Elizabeth Taylor had developed a serious crush on Peter Lawford. "Peter to me was the last word in sophistication, and he was so terribly handsome." This crush was no secret to anyone on the set and it caused Taylor acute embarrassment while shooting a love scene. "The whole company knew I had a crush on him. In the scene where he had to kiss me I was supposed to say, 'Oh, Ritchie, what are we going to do?' After the kiss I looked at him and said 'Oh Peter, what am I going to do?' And the whole company fell down laughing." Off-screen she pursued Lawford as only a sixteen year old could. While flattered by the attention, he was not about to get involved with an under-aged girl - especially such a high profile one. "The word around the studio was that anybody who touched the girl would be banished forever. They didn't want anything to befoul their investment. The joke was that anyone who took her virginity would be in violation of the Pure Food and Drug Act". Still, he was not immune to her beauty. "She was incredible, you just couldn't believe it. The nose was perfect, the eyes, everything. I'd be awfully dumb if I said I wasn't attracted to her sexually...She was coming on strong, batting those beautiful eyes and saying things like, 'You love the beach and I love the beach, so why don't we go together one day?'" Reluctantly, Lawford took Taylor to the beach. "In a bathing suit she was stunning. But it was an innocuous day. Because no matter how beautiful she was, I had to stay on ice. I saw nothing but trouble in getting involved. I had the feeling we were being constantly watched." Lawford finally told Taylor that there was no chance at a romance with him, which devastated her to the extent that she stayed in bed for days. Eventually Lawford went to her home and spoke to her at length and they remained platonic friends. Soon after production wrapped on Julia Misbehaves they would begin filming Little Women (1949).
Although Lawford couldn't make Elizabeth Taylor happy in love, he did make Greer Garson very happy. "One day Pete mentioned that he was off the next day and was going to shoot skeet with some man from Texas who was in Hollywood for a visit. He planned to bring him to lunch in the commissary at MGM and then take him on a tour of the studio. Would it be okay to bring him over to our set? I said, 'Of course'. It was better than okay, as the visitor was none other than E.E. 'Buddy' Fogelson." Lawford introduced Garson to the Texas oil and cattle millionaire, who had been in charge of oil procurement for the Allies during the war. Fogelson and Garson, who had recently been divorced from her Mrs. Miniver co-star, Richard Ney, fell in love and married the next year. The marriage would last nearly forty years until Fogelson's death. Garson would later say of Lawford, "Buddy and I always felt a very special affection for our cupid."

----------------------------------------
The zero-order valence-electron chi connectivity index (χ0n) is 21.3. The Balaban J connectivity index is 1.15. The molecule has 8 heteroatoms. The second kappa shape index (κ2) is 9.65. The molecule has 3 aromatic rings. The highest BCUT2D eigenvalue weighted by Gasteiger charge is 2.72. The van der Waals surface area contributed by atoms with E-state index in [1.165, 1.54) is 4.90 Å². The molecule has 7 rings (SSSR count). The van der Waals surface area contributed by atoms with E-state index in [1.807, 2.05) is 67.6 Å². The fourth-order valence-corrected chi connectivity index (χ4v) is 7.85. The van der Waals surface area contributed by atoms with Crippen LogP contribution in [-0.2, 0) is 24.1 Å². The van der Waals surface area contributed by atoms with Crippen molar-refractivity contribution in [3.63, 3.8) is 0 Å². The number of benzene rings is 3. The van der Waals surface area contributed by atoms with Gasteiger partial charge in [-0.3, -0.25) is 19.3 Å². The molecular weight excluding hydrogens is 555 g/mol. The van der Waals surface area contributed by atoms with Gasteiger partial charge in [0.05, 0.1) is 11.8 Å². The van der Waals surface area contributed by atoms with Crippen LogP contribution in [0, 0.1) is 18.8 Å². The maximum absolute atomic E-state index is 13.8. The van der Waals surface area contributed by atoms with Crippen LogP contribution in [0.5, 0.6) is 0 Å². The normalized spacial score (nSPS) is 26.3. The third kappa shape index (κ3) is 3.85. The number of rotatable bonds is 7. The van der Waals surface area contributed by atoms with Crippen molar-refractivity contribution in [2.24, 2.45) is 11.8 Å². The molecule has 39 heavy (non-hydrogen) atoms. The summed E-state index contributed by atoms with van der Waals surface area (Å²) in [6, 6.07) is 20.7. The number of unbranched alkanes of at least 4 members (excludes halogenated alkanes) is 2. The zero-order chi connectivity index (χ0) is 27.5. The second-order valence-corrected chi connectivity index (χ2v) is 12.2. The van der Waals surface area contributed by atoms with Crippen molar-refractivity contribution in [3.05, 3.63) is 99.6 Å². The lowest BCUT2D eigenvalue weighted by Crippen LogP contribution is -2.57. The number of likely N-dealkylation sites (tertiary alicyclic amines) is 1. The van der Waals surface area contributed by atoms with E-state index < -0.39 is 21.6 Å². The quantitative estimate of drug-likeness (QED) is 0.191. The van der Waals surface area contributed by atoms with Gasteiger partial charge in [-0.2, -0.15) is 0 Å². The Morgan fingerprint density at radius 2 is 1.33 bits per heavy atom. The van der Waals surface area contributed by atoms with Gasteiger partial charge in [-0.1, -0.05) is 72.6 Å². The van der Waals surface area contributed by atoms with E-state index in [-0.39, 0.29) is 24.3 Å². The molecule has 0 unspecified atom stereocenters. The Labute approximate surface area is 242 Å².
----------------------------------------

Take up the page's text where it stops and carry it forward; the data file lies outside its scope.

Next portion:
Garson may have been in love with Fogelson, but the critics were not in love with Julia Misbehaves. Bosley Crowther wrote in his October 17, 1948 review, "It is not that the radiant Miss Garson - the beloved Mrs. Miniver, et al - has chosen (and been permitted) to play a frivolous role. One can easily imagine and thoroughly sympathize with her eagerness to play something other than a female paragon. And her obvious disposition to kick up her artistic heels and make a few faces at virtue can be thoroughly understood. But the trouble is that she hasn't been given her head. She is still Mrs. Miniver - or Mme. Curie, or even Mrs. Parkington - on a spree.... Now, we can readily fathom the factors which MGM very carefully considered in making this grotesque film. Miss Garson has a reputation (and an instinct) for being refined. Any defilement of that status might be repugnant to her fans."
Time would prove Mr. Crowther wrong. While not a smash hit, Julia Misbehaves performed respectably at the box office. For Garson, it was a case of "third time lucky". Unlike Garbo and Shearer, her career survived MGM's attempt to change her image.
Producer: Everett Riskin
Director: Jack Conway
Screenplay: Monckton Hoffe, Gina Kaus, William Ludwig, Harry Ruskin, Arthur Wimperis, Margery Sharp (novel)
Cinematography: Joseph Ruttenberg
Film Editing: John Dunning
Art Direction: Daniel B. Cathcart, Cedric Gibbons
Music: Hal Borne, Adolph Deutsch, Jerry Seelen
Cast: Greer Garson (Julia Packett), Walter Pidgeon (William Sylvester Packett), Peter Lawford (Ricthie Lorgan), Elizabeth Taylor (Susan Packett), Cesar Romero (Fred Ghenoccio), Lucile Watson (Mrs. Packett).
BW-99m. Closed captioning.
by Lorraine LoBianco
Bosley Crowther, "Garson Misbehaves", The New York Times, October 17, 1948
Dick Sheppard, "Elizabeth: The Life and Career of Elizabeth Taylor", 1974
Alexander Walker, "Elizabeth: The Life of Elizabeth Taylor"
James Spada, "Peter Lawford", 1991 VIEW TCMDb ENTRY